Carsten studies the neurobiological and psychological mechanisms underlying cooperation and conflict, group decision-making, and creativity and innovation. He has published over 200 articles in disciplinary journals such as J Personality and Social Psychology and J Applied Psychology, and in interdisciplinary journals such as Science and Proceedings National Academy of Sciences. He was president of EASP (2008-2011), and is fellow of SPSP, APS, and the Royal Netherlands Academy of Sciences. He is a recipient of the Kurt Lewin Medal (EASP, 2014), the William Owen Scholarly Achievement Award (SIOP, 2014), and the Hendrik Muller Award (Roy Neth Acad Sciences, 2015).
Employer: Leiden University (Psychology), and University of Amsterdam (Economics)
Job Title: Professor
Highest Degree: PhD
Institution Providing Degree: University of Groningen, the Netherlands
Member of SPSP Since: Late 1990's
Why did you join SPSP?
Especially early in my career SPSP provided to a great platform for learning and international exchange.
What led you to choose a career in personality and social psychology?
I have been fascinated by the ways groups influence individuals well before I discovered this was at the core of social psychology. When I did find out soon after I started my undergraduate studies in psychology, there was no turning back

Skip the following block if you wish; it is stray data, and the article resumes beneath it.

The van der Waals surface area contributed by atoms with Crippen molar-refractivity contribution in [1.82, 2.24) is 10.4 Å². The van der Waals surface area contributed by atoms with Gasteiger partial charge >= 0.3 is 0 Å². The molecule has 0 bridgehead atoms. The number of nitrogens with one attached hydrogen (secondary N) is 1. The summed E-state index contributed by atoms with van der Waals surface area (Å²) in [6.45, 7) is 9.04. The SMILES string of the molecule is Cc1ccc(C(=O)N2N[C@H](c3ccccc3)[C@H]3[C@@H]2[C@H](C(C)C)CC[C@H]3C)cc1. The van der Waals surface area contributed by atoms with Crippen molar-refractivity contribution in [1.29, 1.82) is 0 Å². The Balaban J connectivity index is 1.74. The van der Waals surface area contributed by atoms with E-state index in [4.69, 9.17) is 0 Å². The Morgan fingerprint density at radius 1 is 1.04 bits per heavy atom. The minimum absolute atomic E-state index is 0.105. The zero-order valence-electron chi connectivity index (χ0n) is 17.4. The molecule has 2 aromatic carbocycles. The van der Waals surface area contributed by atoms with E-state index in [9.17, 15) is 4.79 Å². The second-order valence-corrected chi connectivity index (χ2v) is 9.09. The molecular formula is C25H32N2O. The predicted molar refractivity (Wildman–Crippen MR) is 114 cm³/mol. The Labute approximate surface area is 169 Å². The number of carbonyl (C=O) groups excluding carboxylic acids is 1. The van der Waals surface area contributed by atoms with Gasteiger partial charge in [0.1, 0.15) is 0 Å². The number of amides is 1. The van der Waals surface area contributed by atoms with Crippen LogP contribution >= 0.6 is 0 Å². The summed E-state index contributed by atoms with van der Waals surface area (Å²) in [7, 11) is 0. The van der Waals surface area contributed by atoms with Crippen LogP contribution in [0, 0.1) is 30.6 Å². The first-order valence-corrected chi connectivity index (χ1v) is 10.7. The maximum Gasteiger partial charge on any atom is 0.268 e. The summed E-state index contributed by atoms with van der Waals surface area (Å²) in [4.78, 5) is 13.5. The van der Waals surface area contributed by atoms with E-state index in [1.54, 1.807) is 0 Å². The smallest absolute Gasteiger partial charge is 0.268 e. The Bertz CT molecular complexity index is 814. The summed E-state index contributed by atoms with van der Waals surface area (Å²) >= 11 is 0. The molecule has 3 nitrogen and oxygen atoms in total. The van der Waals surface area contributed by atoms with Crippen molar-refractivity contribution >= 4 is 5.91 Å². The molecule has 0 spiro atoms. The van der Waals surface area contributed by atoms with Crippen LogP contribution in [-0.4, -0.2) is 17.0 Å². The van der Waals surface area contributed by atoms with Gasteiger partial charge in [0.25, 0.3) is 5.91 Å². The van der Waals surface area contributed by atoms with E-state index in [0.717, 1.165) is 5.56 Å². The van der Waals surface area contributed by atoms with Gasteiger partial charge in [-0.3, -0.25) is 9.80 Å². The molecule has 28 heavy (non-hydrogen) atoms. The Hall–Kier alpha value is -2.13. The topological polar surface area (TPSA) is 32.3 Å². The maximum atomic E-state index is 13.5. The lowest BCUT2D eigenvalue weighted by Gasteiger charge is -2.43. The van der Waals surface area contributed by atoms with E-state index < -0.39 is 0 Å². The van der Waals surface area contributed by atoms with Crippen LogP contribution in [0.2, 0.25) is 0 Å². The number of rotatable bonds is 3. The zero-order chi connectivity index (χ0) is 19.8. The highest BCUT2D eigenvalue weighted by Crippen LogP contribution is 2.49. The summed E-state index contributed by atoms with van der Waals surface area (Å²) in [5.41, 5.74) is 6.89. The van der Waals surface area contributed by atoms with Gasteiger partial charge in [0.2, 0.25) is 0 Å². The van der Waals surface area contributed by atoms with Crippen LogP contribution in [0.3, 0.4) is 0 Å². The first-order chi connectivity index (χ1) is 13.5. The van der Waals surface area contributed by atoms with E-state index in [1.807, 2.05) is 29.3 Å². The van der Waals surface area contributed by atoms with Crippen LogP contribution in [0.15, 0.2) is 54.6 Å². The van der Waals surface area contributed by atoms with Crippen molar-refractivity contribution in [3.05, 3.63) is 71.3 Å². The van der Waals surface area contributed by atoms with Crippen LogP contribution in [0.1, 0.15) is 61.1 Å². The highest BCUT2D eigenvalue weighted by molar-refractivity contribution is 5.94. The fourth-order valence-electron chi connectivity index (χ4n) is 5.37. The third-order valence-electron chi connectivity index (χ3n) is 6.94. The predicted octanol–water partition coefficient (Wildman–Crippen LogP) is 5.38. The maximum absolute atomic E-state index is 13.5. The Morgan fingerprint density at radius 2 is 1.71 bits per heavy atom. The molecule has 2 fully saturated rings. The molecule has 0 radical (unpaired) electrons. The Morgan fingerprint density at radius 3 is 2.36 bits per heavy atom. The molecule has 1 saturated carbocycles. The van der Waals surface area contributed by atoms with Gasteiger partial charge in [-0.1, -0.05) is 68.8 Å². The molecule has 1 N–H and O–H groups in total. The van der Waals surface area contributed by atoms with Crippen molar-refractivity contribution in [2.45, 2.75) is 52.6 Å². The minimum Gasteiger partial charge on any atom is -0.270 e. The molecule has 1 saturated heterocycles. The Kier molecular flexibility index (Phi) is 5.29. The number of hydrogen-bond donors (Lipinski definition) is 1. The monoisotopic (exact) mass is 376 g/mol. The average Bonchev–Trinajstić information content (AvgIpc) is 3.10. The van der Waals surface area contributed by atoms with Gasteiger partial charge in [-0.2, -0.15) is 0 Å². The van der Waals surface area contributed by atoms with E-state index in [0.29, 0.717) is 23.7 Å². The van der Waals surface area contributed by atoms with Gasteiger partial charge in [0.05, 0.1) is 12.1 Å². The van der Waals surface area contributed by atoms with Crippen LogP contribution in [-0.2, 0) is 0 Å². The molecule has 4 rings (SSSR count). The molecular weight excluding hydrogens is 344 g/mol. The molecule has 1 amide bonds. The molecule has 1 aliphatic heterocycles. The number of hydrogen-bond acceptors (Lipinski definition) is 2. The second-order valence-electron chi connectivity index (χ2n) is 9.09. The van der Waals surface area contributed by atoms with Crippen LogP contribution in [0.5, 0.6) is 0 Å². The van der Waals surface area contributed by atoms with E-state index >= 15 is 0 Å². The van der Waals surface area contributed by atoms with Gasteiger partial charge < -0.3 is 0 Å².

Briefly summarize your current research, and any future research interests you plan to pursue.
In my recent research I use game-theoretic principles and experimental “games” to study human decision making as it affects their own outcomes, and those of others. The paradigm provides for a conceptually tight framework with strong interdisciplinary outreach, and enables us to incorporate neuroscience techniques such as hormonal challenge, fMRI, and brain stimulation. I am very excited about developments at the cross-road of social psychology, neurobiology, and behavioral economics and hope to benefit from, and add to these developments with regard to two key interests—cooperation and conflict, and creativity and innovation.
What is your most memorable SPSP Annual Convention experience?
Between 2008 and 2010 I was president of the European Association for Social Psychology, and worked with Rich Petty (representing SPSP) and Linda Skitka (representing SESP) to start a new journal – Social Psychological and Personality Science. The journal has been a hit from its very start and is thriving. This makes me happy of course. But most memorable are the meetings we had at SPSP to build the journal; it was always pleasant and collaborative, and very exciting to work on this project and to be able to contribute to our respective societies and the field of social and personality psychology.
How has being a member of SPSP helped to advance your career?
It has helped me advance my science, and enabled me to create and establish a professional network. Although I cannot “prove” it advanced my career, indirectly it must have.
Do you have any advice for individuals who wish to pursue a career in personality and social psychology?
Be open-minded, curious and thorough. And be productive.
Outside of psychology, how do you spend your free time?
I love to be outdoors. And I like to read reviews and books from other sciences, biology and history in particular.